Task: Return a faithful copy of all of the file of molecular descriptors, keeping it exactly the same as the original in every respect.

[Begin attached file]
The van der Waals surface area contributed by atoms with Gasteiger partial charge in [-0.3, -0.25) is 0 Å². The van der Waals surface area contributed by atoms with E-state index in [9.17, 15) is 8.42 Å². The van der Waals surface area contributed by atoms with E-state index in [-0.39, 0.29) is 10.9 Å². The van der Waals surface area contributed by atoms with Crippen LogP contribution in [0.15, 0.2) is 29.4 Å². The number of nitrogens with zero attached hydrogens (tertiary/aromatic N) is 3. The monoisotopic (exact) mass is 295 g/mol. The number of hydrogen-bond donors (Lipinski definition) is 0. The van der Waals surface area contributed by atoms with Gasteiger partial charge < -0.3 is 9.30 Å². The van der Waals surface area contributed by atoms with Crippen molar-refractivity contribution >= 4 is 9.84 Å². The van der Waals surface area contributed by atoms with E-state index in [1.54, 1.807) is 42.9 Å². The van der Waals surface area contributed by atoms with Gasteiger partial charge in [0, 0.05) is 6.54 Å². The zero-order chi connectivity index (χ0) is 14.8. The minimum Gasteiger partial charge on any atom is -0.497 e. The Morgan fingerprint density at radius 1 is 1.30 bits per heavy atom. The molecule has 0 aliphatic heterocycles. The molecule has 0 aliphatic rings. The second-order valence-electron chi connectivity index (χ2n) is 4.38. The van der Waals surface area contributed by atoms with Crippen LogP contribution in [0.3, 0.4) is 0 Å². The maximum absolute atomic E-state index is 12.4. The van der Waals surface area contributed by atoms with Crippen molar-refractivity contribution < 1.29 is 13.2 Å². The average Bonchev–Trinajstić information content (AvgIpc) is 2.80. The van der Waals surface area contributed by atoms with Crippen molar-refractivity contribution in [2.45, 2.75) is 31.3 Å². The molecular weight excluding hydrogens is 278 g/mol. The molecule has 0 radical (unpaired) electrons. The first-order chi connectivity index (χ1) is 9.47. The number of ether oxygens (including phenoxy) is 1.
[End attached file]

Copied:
The van der Waals surface area contributed by atoms with Gasteiger partial charge in [-0.3, -0.25) is 0 Å². The van der Waals surface area contributed by atoms with E-state index in [9.17, 15) is 8.42 Å². The van der Waals surface area contributed by atoms with E-state index in [-0.39, 0.29) is 10.9 Å². The van der Waals surface area contributed by atoms with Crippen LogP contribution in [0.15, 0.2) is 29.4 Å². The number of nitrogens with zero attached hydrogens (tertiary/aromatic N) is 3. The monoisotopic (exact) mass is 295 g/mol. The number of hydrogen-bond donors (Lipinski definition) is 0. The van der Waals surface area contributed by atoms with Gasteiger partial charge < -0.3 is 9.30 Å². The van der Waals surface area contributed by atoms with Crippen molar-refractivity contribution >= 4 is 9.84 Å². The van der Waals surface area contributed by atoms with E-state index in [1.54, 1.807) is 42.9 Å². The van der Waals surface area contributed by atoms with Gasteiger partial charge in [0, 0.05) is 6.54 Å². The zero-order chi connectivity index (χ0) is 14.8. The minimum Gasteiger partial charge on any atom is -0.497 e. The Morgan fingerprint density at radius 1 is 1.30 bits per heavy atom. The molecule has 0 aliphatic heterocycles. The molecule has 0 aliphatic rings. The second-order valence-electron chi connectivity index (χ2n) is 4.38. The van der Waals surface area contributed by atoms with Crippen LogP contribution in [0.3, 0.4) is 0 Å². The maximum absolute atomic E-state index is 12.4. The van der Waals surface area contributed by atoms with Crippen molar-refractivity contribution < 1.29 is 13.2 Å². The average Bonchev–Trinajstić information content (AvgIpc) is 2.80. The van der Waals surface area contributed by atoms with Crippen molar-refractivity contribution in [2.45, 2.75) is 31.3 Å². The molecular weight excluding hydrogens is 278 g/mol. The molecule has 0 radical (unpaired) electrons. The first-order chi connectivity index (χ1) is 9.47. The number of ether oxygens (including phenoxy) is 1.